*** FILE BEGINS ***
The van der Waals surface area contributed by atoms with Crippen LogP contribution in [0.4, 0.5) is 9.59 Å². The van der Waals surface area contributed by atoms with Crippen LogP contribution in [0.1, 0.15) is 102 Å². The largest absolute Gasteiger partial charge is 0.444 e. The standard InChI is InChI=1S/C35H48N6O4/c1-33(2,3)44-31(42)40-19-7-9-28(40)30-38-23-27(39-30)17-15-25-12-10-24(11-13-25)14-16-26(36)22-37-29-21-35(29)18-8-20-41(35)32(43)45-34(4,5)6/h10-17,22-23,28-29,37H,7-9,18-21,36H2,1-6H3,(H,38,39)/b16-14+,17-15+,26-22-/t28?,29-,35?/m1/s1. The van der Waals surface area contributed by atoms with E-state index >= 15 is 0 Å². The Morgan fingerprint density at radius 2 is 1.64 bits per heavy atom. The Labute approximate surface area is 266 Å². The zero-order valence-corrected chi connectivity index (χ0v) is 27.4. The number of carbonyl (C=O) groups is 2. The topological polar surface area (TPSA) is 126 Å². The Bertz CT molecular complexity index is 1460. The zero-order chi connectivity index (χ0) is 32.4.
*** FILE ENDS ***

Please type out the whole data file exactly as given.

The van der Waals surface area contributed by atoms with Crippen LogP contribution in [0.4, 0.5) is 9.59 Å². The van der Waals surface area contributed by atoms with Crippen LogP contribution in [0.1, 0.15) is 102 Å². The largest absolute Gasteiger partial charge is 0.444 e. The standard InChI is InChI=1S/C35H48N6O4/c1-33(2,3)44-31(42)40-19-7-9-28(40)30-38-23-27(39-30)17-15-25-12-10-24(11-13-25)14-16-26(36)22-37-29-21-35(29)18-8-20-41(35)32(43)45-34(4,5)6/h10-17,22-23,28-29,37H,7-9,18-21,36H2,1-6H3,(H,38,39)/b16-14+,17-15+,26-22-/t28?,29-,35?/m1/s1. The van der Waals surface area contributed by atoms with E-state index >= 15 is 0 Å². The Morgan fingerprint density at radius 2 is 1.64 bits per heavy atom. The Labute approximate surface area is 266 Å². The zero-order valence-corrected chi connectivity index (χ0v) is 27.4. The number of carbonyl (C=O) groups is 2. The topological polar surface area (TPSA) is 126 Å². The Bertz CT molecular complexity index is 1460. The zero-order chi connectivity index (χ0) is 32.4.